CAMLAW: Complementary and Alternative Medicine Law Blog

L-carnitine not great for athletes, studies suggest

If you're taking L-carnitine to boost your muscles or endurance, think again.

Research on the supplement is mixed:

 ... studies hinting at L-carnitine's promise have encouraged some doctors to prescribe it to a variety of patients. Dr. Mary Hardy, medical director of the Simms/Mann UCLA Center for Integrative Oncology in Los Angeles, sometimes recommends it to cancer patients to combat fatigue and increase energy levels. Dr. Joyce Frye, a professor of family and community medicine at the Center for Integrative Medicine at the University of Maryland School of Medicine in Baltimore, says she recommends the supplement to some of her heart patients.

But neither recommends the supplement to the average athlete looking for an energy boost or greater exercise capacity. "It's kind of a leap, to conclude that it would have a similar effect in healthy people," Hardy says.

Indeed, in the few studies that have investigated L-carnitine's ability to improve endurance in healthy people, results have been mixed. Studies conducted in the 1990s suggested the supplement improved oxygen uptake and power, but more recent studies have not consistently shown any significant difference in performance between athletes who took the supplement and those who did not.

A molecule derived from two amino acids, L-carnitine occurs naturally in the body, where it's made by the liver and the kidneys. Its job is to carry, or "shuttle," fatty acids into cells, where they're burned for energy. Carnitine deficiencies are rare; most people make enough of the molecule on their own. Carnitine also occurs naturally in a variety of foods, including red meat, tempeh, avocados and asparagus.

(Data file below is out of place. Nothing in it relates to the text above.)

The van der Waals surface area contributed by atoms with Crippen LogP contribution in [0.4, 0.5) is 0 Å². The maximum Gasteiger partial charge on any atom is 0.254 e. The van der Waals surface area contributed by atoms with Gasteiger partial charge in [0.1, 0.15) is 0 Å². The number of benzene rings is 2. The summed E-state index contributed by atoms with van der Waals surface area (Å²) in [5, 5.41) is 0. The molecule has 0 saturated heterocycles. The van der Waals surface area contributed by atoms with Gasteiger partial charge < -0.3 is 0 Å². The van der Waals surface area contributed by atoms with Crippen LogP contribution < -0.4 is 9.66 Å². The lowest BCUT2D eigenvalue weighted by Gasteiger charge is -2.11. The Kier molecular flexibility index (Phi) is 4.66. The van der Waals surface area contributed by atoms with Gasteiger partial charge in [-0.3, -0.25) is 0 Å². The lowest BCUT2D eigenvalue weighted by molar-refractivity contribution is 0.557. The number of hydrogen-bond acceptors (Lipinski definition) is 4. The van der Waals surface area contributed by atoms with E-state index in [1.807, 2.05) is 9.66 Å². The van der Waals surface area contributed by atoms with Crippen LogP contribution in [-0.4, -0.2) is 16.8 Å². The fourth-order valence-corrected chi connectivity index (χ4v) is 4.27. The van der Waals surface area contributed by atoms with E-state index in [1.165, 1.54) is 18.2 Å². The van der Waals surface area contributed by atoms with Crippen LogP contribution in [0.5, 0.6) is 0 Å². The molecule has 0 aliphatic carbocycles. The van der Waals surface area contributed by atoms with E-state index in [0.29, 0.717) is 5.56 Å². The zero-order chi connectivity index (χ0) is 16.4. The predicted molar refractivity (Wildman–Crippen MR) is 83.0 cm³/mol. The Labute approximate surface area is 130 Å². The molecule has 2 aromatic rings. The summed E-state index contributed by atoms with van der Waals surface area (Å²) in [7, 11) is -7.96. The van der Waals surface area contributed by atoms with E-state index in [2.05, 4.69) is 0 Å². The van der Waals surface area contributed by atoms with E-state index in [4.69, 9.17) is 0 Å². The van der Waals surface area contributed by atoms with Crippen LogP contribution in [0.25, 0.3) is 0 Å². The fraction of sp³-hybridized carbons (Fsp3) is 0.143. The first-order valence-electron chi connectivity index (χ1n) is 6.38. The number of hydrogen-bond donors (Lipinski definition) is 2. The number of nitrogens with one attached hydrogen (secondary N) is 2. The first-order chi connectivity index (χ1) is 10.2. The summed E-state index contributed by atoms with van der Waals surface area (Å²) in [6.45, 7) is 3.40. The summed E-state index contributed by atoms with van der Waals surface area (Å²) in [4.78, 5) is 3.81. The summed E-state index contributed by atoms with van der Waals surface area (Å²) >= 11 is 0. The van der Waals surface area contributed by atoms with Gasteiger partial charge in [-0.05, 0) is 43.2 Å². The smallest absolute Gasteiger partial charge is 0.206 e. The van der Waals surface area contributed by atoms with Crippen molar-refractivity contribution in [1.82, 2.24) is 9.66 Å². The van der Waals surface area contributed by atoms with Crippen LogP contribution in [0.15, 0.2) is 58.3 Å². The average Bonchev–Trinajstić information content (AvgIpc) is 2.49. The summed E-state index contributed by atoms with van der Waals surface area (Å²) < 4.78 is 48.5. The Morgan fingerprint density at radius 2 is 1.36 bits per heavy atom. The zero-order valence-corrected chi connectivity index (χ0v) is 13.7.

Getting too much L-carnitine has its drawbacks, says Roger Clemens, a professor of pharmacology at the USC School of Pharmacy, whose research has focused on functional foods, food processing and nutrition. Many supplement makers recommend as much as 3 to 4 grams of L-carnitine a day, but more than that can cause nausea or diarrhea.

These may be side effects that patients with serious disease are willing to endure. But for those after a faster jog around the block, risking diarrhea and nausea -- absent any proof of benefit -- just might not be worth it.

"It's another fad supplement," Haskal says. "It won't hurt the healthy, but it won't help you, either."

So .... caveat emptor.


Michael H CohenMichael H Cohen
The Los Angeles / San Francisco / Bay Area-based Michael H Cohen Law Group provides healthcare legal and FDA legal & regulatory counsel to health & wellness practices and ventures, including health technology companies (medical devices to wearable health and nanotech), healthcare facilities (from medical centers to medical spas), and healthcare service providers (from physicians to psychologists).Our legal team offers expertise in corporate & transactional, healthcare regulatory & compliance, and healthcare litigation and dispute resolution, in cutting-edge areas such as anti-aging and functional medicine, telemedicine and m-health, and concierge medicine.Our Founder, attorney Michael H. Cohen, is an author, speaker on healthcare law and FDA law, and internationally-recognized thought leader in the trillion-dollar health & wellness industry.
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